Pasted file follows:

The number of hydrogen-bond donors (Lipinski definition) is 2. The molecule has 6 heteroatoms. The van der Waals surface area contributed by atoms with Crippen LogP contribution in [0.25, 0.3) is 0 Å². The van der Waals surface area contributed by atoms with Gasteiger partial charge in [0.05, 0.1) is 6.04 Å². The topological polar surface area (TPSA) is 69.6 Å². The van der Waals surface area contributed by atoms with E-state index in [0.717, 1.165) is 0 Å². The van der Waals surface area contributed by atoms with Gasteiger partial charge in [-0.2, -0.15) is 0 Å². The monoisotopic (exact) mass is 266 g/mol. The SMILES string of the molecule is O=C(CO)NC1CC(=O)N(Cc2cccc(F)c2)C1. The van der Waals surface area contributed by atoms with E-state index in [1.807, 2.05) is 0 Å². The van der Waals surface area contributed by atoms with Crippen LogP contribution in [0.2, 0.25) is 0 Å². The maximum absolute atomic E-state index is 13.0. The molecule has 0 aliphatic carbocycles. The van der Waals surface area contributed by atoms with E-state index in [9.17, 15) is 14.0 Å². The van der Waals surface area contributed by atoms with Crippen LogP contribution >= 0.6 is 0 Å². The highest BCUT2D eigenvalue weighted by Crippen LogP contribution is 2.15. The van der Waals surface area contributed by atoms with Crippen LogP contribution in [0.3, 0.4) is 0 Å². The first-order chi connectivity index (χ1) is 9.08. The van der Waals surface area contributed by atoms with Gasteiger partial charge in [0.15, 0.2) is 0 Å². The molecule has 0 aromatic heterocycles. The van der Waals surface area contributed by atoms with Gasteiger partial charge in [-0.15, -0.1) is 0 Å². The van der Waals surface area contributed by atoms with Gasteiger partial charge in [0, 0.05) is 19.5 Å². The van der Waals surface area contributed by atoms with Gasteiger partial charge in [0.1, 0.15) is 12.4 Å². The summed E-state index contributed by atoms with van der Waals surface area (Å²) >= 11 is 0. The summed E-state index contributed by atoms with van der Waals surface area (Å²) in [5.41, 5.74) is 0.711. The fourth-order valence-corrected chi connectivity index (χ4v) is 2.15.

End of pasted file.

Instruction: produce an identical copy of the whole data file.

The number of hydrogen-bond donors (Lipinski definition) is 2. The molecule has 6 heteroatoms. The van der Waals surface area contributed by atoms with Crippen LogP contribution in [0.25, 0.3) is 0 Å². The van der Waals surface area contributed by atoms with Gasteiger partial charge in [0.05, 0.1) is 6.04 Å². The topological polar surface area (TPSA) is 69.6 Å². The van der Waals surface area contributed by atoms with E-state index in [0.717, 1.165) is 0 Å². The van der Waals surface area contributed by atoms with Gasteiger partial charge in [-0.2, -0.15) is 0 Å². The monoisotopic (exact) mass is 266 g/mol. The SMILES string of the molecule is O=C(CO)NC1CC(=O)N(Cc2cccc(F)c2)C1. The van der Waals surface area contributed by atoms with E-state index in [1.807, 2.05) is 0 Å². The van der Waals surface area contributed by atoms with Crippen LogP contribution in [0.2, 0.25) is 0 Å². The maximum absolute atomic E-state index is 13.0. The molecule has 0 aliphatic carbocycles. The van der Waals surface area contributed by atoms with E-state index in [9.17, 15) is 14.0 Å². The van der Waals surface area contributed by atoms with Crippen LogP contribution >= 0.6 is 0 Å². The highest BCUT2D eigenvalue weighted by Crippen LogP contribution is 2.15. The van der Waals surface area contributed by atoms with Crippen LogP contribution in [0.3, 0.4) is 0 Å². The first-order chi connectivity index (χ1) is 9.08. The van der Waals surface area contributed by atoms with Gasteiger partial charge in [0.15, 0.2) is 0 Å². The molecule has 0 aromatic heterocycles. The van der Waals surface area contributed by atoms with Gasteiger partial charge in [-0.15, -0.1) is 0 Å². The van der Waals surface area contributed by atoms with Gasteiger partial charge in [0, 0.05) is 19.5 Å². The van der Waals surface area contributed by atoms with Gasteiger partial charge in [0.1, 0.15) is 12.4 Å². The summed E-state index contributed by atoms with van der Waals surface area (Å²) >= 11 is 0. The summed E-state index contributed by atoms with van der Waals surface area (Å²) in [5.41, 5.74) is 0.711. The fourth-order valence-corrected chi connectivity index (χ4v) is 2.15.